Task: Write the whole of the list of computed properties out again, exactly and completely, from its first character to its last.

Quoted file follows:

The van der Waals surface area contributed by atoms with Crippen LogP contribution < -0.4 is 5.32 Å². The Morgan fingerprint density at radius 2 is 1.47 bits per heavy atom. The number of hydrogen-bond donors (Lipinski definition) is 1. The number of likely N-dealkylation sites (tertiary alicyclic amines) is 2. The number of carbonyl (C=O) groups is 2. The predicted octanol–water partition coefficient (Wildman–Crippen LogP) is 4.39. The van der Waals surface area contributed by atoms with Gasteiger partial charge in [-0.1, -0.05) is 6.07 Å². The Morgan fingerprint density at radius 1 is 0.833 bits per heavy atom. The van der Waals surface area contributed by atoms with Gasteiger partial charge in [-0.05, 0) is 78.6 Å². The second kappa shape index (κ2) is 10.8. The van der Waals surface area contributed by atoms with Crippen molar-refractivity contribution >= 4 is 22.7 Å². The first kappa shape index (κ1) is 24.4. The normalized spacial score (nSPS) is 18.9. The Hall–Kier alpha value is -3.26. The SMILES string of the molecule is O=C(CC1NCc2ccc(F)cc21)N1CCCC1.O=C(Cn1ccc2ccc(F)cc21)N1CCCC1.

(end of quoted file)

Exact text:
The van der Waals surface area contributed by atoms with Crippen LogP contribution < -0.4 is 5.32 Å². The Morgan fingerprint density at radius 2 is 1.47 bits per heavy atom. The number of hydrogen-bond donors (Lipinski definition) is 1. The number of likely N-dealkylation sites (tertiary alicyclic amines) is 2. The number of carbonyl (C=O) groups is 2. The predicted octanol–water partition coefficient (Wildman–Crippen LogP) is 4.39. The van der Waals surface area contributed by atoms with Gasteiger partial charge in [-0.1, -0.05) is 6.07 Å². The Morgan fingerprint density at radius 1 is 0.833 bits per heavy atom. The van der Waals surface area contributed by atoms with Gasteiger partial charge in [-0.05, 0) is 78.6 Å². The second kappa shape index (κ2) is 10.8. The van der Waals surface area contributed by atoms with Crippen molar-refractivity contribution >= 4 is 22.7 Å². The first kappa shape index (κ1) is 24.4. The normalized spacial score (nSPS) is 18.9. The Hall–Kier alpha value is -3.26. The SMILES string of the molecule is O=C(CC1NCc2ccc(F)cc21)N1CCCC1.O=C(Cn1ccc2ccc(F)cc21)N1CCCC1.